Highways today are full of cars, truck, and SUVs with people busily traveling where they need to go. Unfortunately, accidents often occur causing damage to personal property and injury. Automobile accidents can result in property damage, lost wages, medical bills, pain and suffering, loss of future earning capacity, and even wrongful death. If you have suffered property damage or injury as the result of an automobile accident and the other driver was at fault, you may want to pursue a claim against the driver to recover damages.
How to Sue For A Car Accident
If you have been involved in a car accident where the other driver is at fault, the first thing that you want to do is to submit a claim to his or her insurance company. If the driver has adequate insurance, this is often satisfactory to recover damages for minor car accidents. However, if the driver is uninsured or under-insured you will want to contact the driver directly by certified letter requesting that the driver directly compensate you for the damages you suffered as a result of the accident.
There are times when neither the other driver's insurance company nor the driver are forthright concerning compensating you for the damages which you suffered as a result of the accident. In this instance, you may want to file a claim in small claims court to try to recoup the damage amount. It is important to note that the recovery limit in small claims court in the state of New York is $5,000. You will want to make sure you file the claim in a timely manner within your state's statute of limitations. The statute of limitations for filing a claim concerning a car accident in most states is two years. To file a claim in small claims court for the accident, you need to go to the county clerk's office in the county where the accident took place and file a petition.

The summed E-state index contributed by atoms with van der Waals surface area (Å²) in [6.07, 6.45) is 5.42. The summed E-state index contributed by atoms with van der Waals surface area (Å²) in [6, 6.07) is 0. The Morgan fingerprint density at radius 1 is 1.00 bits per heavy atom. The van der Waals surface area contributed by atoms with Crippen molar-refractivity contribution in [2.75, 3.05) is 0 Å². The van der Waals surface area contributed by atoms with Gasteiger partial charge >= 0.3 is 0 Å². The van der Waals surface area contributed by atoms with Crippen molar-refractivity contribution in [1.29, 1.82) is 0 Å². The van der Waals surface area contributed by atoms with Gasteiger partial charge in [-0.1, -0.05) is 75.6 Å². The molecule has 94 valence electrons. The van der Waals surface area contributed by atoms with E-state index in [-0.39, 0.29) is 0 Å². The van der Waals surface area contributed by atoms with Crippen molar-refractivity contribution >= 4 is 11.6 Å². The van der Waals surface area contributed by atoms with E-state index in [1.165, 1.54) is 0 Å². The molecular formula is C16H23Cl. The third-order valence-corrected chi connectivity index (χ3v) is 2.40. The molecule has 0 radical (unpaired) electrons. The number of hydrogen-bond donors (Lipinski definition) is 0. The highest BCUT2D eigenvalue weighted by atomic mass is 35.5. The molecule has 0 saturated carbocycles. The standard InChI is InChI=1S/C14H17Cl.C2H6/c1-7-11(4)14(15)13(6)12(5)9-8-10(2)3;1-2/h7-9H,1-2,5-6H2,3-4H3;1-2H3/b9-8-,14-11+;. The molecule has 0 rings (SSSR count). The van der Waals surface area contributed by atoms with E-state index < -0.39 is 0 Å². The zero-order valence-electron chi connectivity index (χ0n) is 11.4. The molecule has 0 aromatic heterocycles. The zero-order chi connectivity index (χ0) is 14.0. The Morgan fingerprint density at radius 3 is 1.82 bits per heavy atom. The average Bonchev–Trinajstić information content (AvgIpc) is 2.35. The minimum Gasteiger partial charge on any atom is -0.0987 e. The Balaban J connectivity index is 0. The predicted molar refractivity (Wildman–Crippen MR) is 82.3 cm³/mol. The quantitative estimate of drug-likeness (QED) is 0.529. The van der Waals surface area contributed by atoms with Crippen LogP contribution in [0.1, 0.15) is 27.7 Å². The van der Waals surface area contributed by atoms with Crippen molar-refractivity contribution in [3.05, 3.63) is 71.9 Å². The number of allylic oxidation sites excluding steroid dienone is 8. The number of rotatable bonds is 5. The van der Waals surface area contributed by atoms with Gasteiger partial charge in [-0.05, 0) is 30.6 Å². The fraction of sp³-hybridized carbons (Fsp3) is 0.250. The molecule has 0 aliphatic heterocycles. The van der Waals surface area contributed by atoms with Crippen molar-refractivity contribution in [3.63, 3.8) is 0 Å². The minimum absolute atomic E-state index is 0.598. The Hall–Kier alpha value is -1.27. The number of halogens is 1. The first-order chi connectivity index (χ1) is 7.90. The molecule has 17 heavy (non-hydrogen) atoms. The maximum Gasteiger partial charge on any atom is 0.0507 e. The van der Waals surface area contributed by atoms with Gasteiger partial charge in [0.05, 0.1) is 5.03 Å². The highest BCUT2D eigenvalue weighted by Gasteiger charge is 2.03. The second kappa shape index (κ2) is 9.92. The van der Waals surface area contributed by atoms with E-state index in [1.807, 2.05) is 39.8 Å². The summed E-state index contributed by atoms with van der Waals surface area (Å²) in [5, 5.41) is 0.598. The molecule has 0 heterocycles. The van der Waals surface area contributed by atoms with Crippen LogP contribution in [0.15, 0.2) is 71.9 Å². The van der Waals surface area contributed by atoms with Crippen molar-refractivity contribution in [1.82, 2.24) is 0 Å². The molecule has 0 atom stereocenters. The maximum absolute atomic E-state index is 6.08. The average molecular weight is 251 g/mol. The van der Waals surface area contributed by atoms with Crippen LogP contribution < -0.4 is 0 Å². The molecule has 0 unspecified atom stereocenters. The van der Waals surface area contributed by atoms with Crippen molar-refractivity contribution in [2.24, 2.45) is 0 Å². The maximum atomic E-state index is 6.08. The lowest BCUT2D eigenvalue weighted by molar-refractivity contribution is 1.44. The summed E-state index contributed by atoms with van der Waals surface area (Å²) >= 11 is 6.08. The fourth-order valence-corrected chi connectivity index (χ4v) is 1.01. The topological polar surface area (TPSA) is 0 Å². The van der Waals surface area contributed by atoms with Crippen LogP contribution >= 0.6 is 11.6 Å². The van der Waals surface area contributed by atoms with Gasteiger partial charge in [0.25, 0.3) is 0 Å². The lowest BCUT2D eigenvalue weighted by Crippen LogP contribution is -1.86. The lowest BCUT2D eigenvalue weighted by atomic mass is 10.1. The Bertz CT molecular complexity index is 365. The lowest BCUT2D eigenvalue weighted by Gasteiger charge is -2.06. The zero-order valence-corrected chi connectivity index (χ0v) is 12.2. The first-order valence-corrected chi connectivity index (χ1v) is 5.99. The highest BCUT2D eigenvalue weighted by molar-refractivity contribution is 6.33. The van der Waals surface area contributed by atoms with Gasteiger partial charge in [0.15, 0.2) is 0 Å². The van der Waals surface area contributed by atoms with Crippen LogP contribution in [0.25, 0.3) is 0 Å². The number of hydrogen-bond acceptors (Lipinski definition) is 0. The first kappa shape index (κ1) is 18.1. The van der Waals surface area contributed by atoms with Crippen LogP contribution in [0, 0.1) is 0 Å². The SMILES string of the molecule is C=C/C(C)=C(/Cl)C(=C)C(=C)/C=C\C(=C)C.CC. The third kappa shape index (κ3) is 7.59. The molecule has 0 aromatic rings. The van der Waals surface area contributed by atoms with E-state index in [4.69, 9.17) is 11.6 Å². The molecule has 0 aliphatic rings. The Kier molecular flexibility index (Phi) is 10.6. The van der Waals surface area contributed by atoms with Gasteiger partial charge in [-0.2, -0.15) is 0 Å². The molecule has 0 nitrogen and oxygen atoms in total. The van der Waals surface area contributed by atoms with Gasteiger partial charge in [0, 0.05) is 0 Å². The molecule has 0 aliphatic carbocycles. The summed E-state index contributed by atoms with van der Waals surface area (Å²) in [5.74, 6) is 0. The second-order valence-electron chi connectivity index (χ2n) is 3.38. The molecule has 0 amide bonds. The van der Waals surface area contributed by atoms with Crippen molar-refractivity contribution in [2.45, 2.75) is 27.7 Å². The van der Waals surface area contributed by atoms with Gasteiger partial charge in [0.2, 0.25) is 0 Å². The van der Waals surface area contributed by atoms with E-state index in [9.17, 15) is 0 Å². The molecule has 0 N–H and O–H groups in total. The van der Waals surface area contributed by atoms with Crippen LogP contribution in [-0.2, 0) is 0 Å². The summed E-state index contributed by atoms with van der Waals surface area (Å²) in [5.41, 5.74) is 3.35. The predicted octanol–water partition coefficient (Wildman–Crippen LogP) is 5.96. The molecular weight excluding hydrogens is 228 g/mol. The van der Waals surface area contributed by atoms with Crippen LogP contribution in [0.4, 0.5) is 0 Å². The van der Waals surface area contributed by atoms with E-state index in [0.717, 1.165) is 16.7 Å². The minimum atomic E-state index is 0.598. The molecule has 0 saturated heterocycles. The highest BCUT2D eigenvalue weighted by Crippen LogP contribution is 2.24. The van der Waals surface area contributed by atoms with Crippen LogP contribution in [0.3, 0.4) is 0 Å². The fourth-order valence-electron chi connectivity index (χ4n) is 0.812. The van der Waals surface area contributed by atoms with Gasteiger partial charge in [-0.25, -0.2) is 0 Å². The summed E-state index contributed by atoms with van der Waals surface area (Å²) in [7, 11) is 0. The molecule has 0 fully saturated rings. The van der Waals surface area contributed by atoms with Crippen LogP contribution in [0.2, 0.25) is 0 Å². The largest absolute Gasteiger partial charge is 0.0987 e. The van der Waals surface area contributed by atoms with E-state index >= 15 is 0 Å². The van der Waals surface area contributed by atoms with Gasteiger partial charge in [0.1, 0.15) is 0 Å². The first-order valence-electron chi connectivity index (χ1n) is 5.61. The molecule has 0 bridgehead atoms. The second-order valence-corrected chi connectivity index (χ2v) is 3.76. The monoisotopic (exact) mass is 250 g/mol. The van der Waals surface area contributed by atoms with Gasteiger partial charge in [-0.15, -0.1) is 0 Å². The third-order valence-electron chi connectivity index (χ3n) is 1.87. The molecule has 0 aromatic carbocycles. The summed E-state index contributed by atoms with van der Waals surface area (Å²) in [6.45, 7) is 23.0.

Next, you will want to compile all evidence related to the car accident claim. This evidence may include: police reports, pictures, medical bills, statements from eye witnesses, and property damage estimates. Have the defendant served. Present your evidence to persuade the trier of fact that the defendant is at fault. And a verdict will be entered either by mail or at the end of the hearing.
The process of suing someone for a car accident is pretty much the same for filing a claim in district court. However, this process may not be as easy as it sounds. The burden of proof is on the plaintiff to prove by a preponderance of the evidence that the defendant was at fault and that the defendant caused the plaintiff to incur a certain amount of damages. Therefore, if you are seeking a significant damage amount, if would be wise to retain the services of an experienced automobile accident and personal injury attorney to make sure your case is filed properly, prove your case, and get you the settlement or jury award you deserve. So if you need help learning how to sue someone for a car accident contact Pulvers, Pulvers & Thompson today for your free New York personal injury consultation.